So again, it’s funny to see that many of the people who will give you these strong opinions probably have not been trading for very long. And as you go across the curve of people who are consistently profitable, who are career traders, who have been trading for very long time, you will notice the abundance of opportunity and how they’ve shifted their careers from trading one thing many years ago, and now are trading something completely different. And in the next five years, they’ll also probably have evolved their trading just suits the current market. And that is the story of everyone, especially all the senior and elite traders, here on the prop floor.
They can all attest to this, of how you have this constant evolution, and should not get dragged down by others with this sort of negative mentality or this way of denying responsibility.
#Lesson 5 – Not Intimately Understanding Your Tools And Markets
So mistake number five, it’s not understanding at a granular level, the tools you are using for the markets, you are trading. So, for example, there’s plenty of people who claim that they are order flow traders, yet, if you talk about using a footprint, if you talk about using certain things like the Delta, they ask you how this relates to that. They don’t intuitively understand how the price ladder mechanics work. And that’s because the questions they ask me in AMA if they truly understand price mechanics, they could intuitively figure out the answer to those questions. So it’s easy for me to pick out those who don’t understand that the moment they ask. Dynamics like passive vs aggressive bid/offer, absorption, various auction processes, what happens when someone has to liquidate, etc. How deeply you understand the dynamics of both the market auction mechanics and your specific market you are trying to trade.
And again. Do not insist on understanding just the price ladder intimately. Dig deeper. It is your duty to do this if this is your career to understand every single asset class closely as you expose yourself to those opportunities as early as possible because there are fantastic opportunities to be found. Yes, I’m looking at the price, standard profile, and many other things. But I’m also going to take the time to understand the derivatives I’m trading, what are actually futures in the first place? Why am I even trading futures? What’s the underlying market? How do bonds behave in certain market conditions, how do the equities behave, and so on. So again, it is making sure you don’t, in a way absorb responsibility as well by saying, “you know, this is too difficult for me to understand”. That is your duty to self-learn, self-educate. So the spectrum is broad, from footprint dynamics, price ladder to product understanding and fundamentals because you’re building a whole career for the rest of your life, ideally, into this field.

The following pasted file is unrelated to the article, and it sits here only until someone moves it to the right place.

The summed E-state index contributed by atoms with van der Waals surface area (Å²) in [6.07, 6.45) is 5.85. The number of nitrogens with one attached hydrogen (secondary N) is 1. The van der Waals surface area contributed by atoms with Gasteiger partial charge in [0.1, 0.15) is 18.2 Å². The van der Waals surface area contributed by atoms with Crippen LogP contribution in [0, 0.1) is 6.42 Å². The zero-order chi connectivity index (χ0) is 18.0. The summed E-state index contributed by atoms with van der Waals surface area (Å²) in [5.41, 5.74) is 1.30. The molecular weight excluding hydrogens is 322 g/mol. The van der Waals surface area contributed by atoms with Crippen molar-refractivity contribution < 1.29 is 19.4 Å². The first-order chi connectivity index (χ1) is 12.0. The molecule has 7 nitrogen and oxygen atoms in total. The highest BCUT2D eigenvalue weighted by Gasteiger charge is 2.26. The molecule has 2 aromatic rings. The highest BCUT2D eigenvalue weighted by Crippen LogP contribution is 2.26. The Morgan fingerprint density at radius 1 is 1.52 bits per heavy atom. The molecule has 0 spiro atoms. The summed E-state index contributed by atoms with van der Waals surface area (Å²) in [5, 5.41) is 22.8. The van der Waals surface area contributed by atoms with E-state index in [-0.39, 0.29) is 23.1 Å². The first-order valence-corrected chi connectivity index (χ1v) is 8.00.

Treat yourself as a high-level athlete, you’re building yourself to have a high level of an athletic career, which is the best metaphor in trading, and while you’re building all these skills, you’re becoming a multi-dimensional trader. And that requires a lot of different skills that are completely different from each other. You are building this as time goes by because it is an investment into your future edge. You. It is a very difficult profession. And it is akin to something of a high caliber, professional, high caliber sport, which you know, to remind everyone, there is no amateur league in trading. You will be competing with everyone who intimately understands the price ladder, knows to the nth degree everything there is to know about asset class fundamentals in multiple different asset classes. You’ll be competing on the same level of stuff, in one arena. So for you to even have hope of reaching that kind of level, you have to be putting in the work early in your career, and hopefully by understanding these hard-earned lessons make a career in trading.
Thanks for reading this adjusted transcription of the 5 Lessons Beginner And Retail Traders Make and in case you would like to check each mistake in the video on its own, here is the breakdown:
00:00 – 5 Trading Mistakes
00:28 – Putting Yourself In A Box
04:10 – Going Live Too Early
07:21 – Not Having A Structured Learning Process
12:25 – Denying Responsibility
17:25 – Not Intimately Understanding Your Tools And Markets
22:59 – Conclusion
If you liked this type of content, you might check these videos as well:
- The Biggest Mistake Traders Make With Market Delta – Footprint Chart Trading | Axia Futures
- Biggest Trading Loss lessons – Live Trading| Axia Futures
- Amateur Vs Professional Traders – Footprint Chart Trading | Axia Futures
If you like our content and would like to improve your game, definitely check one of our courses that teach you all the techniques presented by AXIA traders from a market profile, footprint, or order-flow. If you are someone who likes to trade the news, we have a great central bank course. And if you are really serious about your future trading career, consider taking AXIA’s 6-Week Intensive High-Performance Trading Course.
Thanks for reading again and until next time, trade well.